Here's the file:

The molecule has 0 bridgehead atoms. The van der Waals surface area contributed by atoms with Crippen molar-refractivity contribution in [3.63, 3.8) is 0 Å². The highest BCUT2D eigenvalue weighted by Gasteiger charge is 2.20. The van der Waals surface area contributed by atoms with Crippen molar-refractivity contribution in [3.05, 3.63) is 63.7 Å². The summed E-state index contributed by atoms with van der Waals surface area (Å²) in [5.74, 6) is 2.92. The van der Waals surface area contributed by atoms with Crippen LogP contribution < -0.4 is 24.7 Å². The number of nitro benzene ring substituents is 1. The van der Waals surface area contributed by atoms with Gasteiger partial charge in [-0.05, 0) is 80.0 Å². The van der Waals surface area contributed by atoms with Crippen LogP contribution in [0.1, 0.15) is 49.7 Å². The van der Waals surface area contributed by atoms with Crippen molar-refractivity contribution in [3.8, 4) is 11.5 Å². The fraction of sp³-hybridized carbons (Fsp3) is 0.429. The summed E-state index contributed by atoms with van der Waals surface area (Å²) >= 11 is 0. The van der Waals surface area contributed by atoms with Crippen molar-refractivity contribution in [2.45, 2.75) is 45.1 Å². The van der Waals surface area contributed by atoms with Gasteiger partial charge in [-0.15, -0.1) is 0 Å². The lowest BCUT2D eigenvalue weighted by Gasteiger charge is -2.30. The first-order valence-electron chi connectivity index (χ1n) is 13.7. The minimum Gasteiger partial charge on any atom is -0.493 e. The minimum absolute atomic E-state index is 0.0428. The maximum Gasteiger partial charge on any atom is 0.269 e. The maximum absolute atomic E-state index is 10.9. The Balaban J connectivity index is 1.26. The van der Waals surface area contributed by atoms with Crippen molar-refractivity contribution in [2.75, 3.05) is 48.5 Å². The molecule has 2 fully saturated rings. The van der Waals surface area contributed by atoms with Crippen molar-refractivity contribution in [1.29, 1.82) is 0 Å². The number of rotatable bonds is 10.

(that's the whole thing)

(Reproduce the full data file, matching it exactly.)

The molecule has 0 bridgehead atoms. The van der Waals surface area contributed by atoms with Crippen molar-refractivity contribution in [3.63, 3.8) is 0 Å². The highest BCUT2D eigenvalue weighted by Gasteiger charge is 2.20. The van der Waals surface area contributed by atoms with Crippen molar-refractivity contribution in [3.05, 3.63) is 63.7 Å². The summed E-state index contributed by atoms with van der Waals surface area (Å²) in [5.74, 6) is 2.92. The van der Waals surface area contributed by atoms with Crippen LogP contribution < -0.4 is 24.7 Å². The number of nitro benzene ring substituents is 1. The van der Waals surface area contributed by atoms with Gasteiger partial charge in [-0.05, 0) is 80.0 Å². The van der Waals surface area contributed by atoms with Crippen LogP contribution in [0.1, 0.15) is 49.7 Å². The van der Waals surface area contributed by atoms with Crippen molar-refractivity contribution in [3.8, 4) is 11.5 Å². The fraction of sp³-hybridized carbons (Fsp3) is 0.429. The summed E-state index contributed by atoms with van der Waals surface area (Å²) >= 11 is 0. The van der Waals surface area contributed by atoms with Crippen molar-refractivity contribution in [2.45, 2.75) is 45.1 Å². The van der Waals surface area contributed by atoms with Gasteiger partial charge in [-0.15, -0.1) is 0 Å². The lowest BCUT2D eigenvalue weighted by Gasteiger charge is -2.30. The first-order valence-electron chi connectivity index (χ1n) is 13.7. The minimum Gasteiger partial charge on any atom is -0.493 e. The minimum absolute atomic E-state index is 0.0428. The maximum Gasteiger partial charge on any atom is 0.269 e. The maximum absolute atomic E-state index is 10.9. The Balaban J connectivity index is 1.26. The van der Waals surface area contributed by atoms with Crippen molar-refractivity contribution in [2.75, 3.05) is 48.5 Å². The molecule has 2 fully saturated rings. The van der Waals surface area contributed by atoms with Crippen molar-refractivity contribution in [1.29, 1.82) is 0 Å². The number of rotatable bonds is 10.